Patriots

Are NFL teams holding Colts fiasco against Patriots offensive coordinator Josh McDaniels?

Are NFL teams holding Colts fiasco against Patriots offensive coordinator Josh McDaniels?

As the regular season drew to a close, conventional wisdom held that Patriots offensive coordinator Josh McDaniels would be near the top of the list for teams seeking a new head coach. 

But with one-quarter of the league's jobs open, McDaniels has reportedly been contacted by just two teams -- the Packers and Bengals so far. Browns owner Jimmy Haslam is also said to be "high" on McDaniels after having interviewed him twice in the past. 

By rule, McDaniels can interview this week with the Patriots on their bye. He cannot meet with teams after this week until the Patriots are eliminated or during the bye week prior to the Super Bowl if the Patriots make it that far. 

So what gives? Why the tepid outreach?

Pro Football Talk poobah Mike Florio joined me on Tuesday's Quick Slants to discuss the NFL coaching landscape and, if his perspective is a guide, maybe last season's "I'm in, I'm out . . . " routine with the Colts has cost McDaniels. 

"I’m astounded that a guy who left the Colts at the altar -- and I don’t have a problem when somebody sticks it to a billion-dollar organization because they stick it to people all the time -- but when you tell people that you’re taking the job and they uproot their lives under the assumption, under the promise that you are going to be there and then you pull the plug on that and you don’t show up? I don’t know how he’s gonna land a staff."

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Florio was alluding to assistant coaches Matt Eberflus, Mike Phair and Dave DeGuglielmo, who were all committed to coach for the Colts under McDaniels. When McDaniels pulled out of the Indy job two days after the Super Bowl and a day before he was to be announced in Indy, the Colts decided they would honor all three contracts. DeGuglielmo (who was the Patriots' offensive line coach in 2014 and '15), Eberflus and Phair all stayed.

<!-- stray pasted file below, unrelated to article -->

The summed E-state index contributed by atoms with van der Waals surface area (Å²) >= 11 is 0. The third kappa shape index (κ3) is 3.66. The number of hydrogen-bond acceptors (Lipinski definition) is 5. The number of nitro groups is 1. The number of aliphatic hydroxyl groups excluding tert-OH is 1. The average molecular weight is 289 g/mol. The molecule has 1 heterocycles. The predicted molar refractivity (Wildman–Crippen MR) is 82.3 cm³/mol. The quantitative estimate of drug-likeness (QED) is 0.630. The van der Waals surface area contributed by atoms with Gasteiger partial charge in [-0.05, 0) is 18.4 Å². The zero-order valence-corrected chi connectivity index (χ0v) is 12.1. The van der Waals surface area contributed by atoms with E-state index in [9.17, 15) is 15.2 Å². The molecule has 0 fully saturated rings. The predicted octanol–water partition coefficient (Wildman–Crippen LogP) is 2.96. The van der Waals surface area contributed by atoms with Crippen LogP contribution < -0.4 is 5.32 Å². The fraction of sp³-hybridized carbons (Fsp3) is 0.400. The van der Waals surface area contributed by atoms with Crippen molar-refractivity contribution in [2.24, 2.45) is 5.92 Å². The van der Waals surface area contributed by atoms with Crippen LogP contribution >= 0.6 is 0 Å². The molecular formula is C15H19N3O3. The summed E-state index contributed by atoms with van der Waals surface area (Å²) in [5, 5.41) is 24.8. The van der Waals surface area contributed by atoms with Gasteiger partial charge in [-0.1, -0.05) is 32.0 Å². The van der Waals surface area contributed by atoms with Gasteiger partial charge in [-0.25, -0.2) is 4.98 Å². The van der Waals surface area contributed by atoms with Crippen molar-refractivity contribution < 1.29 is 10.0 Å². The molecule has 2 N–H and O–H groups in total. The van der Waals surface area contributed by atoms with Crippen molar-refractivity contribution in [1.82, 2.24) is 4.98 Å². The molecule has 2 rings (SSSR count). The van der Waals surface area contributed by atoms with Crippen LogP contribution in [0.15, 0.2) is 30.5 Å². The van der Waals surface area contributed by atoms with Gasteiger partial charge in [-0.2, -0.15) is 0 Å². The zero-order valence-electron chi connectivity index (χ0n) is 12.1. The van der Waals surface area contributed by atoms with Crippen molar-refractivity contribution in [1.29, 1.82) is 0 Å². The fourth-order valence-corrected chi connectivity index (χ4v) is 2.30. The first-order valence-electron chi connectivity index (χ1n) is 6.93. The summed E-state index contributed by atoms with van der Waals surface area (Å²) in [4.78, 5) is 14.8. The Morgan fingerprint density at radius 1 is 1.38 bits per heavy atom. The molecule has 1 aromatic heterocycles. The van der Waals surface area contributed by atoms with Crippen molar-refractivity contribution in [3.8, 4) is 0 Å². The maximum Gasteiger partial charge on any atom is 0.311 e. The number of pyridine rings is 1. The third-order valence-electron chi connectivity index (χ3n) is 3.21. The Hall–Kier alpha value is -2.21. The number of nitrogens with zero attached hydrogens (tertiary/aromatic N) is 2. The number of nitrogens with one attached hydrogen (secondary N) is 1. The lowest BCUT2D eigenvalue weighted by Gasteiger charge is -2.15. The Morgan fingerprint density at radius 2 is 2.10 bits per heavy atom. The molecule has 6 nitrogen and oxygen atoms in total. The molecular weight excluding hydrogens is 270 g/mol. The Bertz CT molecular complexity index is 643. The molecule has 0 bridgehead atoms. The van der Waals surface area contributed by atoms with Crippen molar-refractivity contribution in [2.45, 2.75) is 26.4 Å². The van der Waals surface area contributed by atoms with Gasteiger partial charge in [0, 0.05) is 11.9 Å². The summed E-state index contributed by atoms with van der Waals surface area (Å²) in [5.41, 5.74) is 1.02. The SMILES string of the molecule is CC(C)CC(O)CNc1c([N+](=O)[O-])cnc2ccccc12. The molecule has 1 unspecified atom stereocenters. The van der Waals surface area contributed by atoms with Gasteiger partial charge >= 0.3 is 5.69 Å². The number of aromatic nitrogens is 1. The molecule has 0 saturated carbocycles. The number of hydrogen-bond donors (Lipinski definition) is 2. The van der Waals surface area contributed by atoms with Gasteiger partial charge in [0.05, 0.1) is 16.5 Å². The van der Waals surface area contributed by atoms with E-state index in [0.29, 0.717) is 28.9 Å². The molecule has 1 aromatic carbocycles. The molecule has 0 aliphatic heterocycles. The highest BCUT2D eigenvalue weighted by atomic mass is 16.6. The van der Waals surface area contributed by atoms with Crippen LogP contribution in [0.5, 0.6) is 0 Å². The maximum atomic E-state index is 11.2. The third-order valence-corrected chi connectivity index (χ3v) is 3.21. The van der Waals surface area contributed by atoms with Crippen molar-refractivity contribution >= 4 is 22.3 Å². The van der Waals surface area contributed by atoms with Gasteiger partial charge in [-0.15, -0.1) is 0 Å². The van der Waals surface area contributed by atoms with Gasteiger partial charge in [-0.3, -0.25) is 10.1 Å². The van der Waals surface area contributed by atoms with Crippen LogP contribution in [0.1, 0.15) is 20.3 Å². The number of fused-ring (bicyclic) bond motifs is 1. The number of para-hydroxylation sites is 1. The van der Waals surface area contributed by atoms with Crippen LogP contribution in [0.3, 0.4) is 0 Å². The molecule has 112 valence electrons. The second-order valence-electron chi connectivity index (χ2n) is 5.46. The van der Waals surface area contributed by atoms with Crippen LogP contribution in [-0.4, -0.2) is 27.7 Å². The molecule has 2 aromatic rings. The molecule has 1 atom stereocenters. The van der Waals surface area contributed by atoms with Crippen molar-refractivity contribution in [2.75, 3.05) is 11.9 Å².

Florio raises a legitimate point. Prospective head coaches can't just show up for an interview and shrug when asked who their offensive and defensive coordinators will be. They need to have done advance work to both find out who will be good lieutenants, both philosophically and in terms of personality. 

Those would-be assistants are putting faith in the candidate. McDaniels is going to have to quell concerns among prospective assistants that that won't happen again. 

Another reason for the slow response could be the presumption McDaniels is in line for the Patriots head coaching position and is going to bide his time at a hefty financial rate until Bill Belichick steps aside. The only issues there are that McDaniels has not been assured he's the next head coach of the Patriots and Belichick really isn't showing signs he's about to shove off. 

Of all the opportunities out there, the Bengals is by far the least appetizing. They are a notoriously cheap franchise that lags behind most of the league in facilities, scouting and player amenities. They also aren't talented. Green Bay has an aging, future Hall of Fame quarterback in place who's coming off a dysfunctional run with former head coach Mike McCarthy. Buyer beware is good advice for anyone considering that job. That also could be the advice right now on McDaniels.